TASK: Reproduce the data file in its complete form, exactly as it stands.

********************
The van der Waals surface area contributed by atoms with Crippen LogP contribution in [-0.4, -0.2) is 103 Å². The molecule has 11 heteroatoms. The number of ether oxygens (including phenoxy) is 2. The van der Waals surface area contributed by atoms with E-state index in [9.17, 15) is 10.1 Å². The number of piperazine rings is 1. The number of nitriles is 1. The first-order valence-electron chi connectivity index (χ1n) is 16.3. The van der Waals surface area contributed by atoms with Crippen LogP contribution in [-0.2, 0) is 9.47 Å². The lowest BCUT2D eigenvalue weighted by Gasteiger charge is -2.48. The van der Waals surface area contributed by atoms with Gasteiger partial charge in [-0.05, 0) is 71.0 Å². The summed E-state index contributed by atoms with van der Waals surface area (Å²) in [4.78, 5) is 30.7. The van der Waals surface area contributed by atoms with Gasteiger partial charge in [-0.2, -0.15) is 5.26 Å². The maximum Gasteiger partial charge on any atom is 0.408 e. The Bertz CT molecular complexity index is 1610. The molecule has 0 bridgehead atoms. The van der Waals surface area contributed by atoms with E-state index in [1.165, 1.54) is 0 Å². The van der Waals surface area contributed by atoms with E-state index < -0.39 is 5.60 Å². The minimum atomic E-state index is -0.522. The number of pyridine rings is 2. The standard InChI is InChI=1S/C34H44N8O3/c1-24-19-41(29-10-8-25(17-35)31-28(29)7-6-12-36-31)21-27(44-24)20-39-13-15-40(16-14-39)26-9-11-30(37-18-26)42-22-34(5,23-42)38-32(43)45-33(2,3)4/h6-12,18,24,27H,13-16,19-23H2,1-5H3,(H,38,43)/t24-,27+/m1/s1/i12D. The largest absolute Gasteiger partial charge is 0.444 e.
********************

The van der Waals surface area contributed by atoms with Crippen LogP contribution in [-0.4, -0.2) is 103 Å². The molecule has 11 heteroatoms. The number of ether oxygens (including phenoxy) is 2. The van der Waals surface area contributed by atoms with E-state index in [9.17, 15) is 10.1 Å². The number of piperazine rings is 1. The number of nitriles is 1. The first-order valence-electron chi connectivity index (χ1n) is 16.3. The van der Waals surface area contributed by atoms with Crippen LogP contribution in [-0.2, 0) is 9.47 Å². The lowest BCUT2D eigenvalue weighted by Gasteiger charge is -2.48. The van der Waals surface area contributed by atoms with Gasteiger partial charge in [-0.05, 0) is 71.0 Å². The summed E-state index contributed by atoms with van der Waals surface area (Å²) in [4.78, 5) is 30.7. The van der Waals surface area contributed by atoms with Gasteiger partial charge in [-0.2, -0.15) is 5.26 Å². The maximum Gasteiger partial charge on any atom is 0.408 e. The Bertz CT molecular complexity index is 1610. The molecule has 0 bridgehead atoms. The van der Waals surface area contributed by atoms with E-state index in [1.165, 1.54) is 0 Å². The van der Waals surface area contributed by atoms with E-state index < -0.39 is 5.60 Å². The minimum atomic E-state index is -0.522. The number of pyridine rings is 2. The standard InChI is InChI=1S/C34H44N8O3/c1-24-19-41(29-10-8-25(17-35)31-28(29)7-6-12-36-31)21-27(44-24)20-39-13-15-40(16-14-39)26-9-11-30(37-18-26)42-22-34(5,23-42)38-32(43)45-33(2,3)4/h6-12,18,24,27H,13-16,19-23H2,1-5H3,(H,38,43)/t24-,27+/m1/s1/i12D. The largest absolute Gasteiger partial charge is 0.444 e.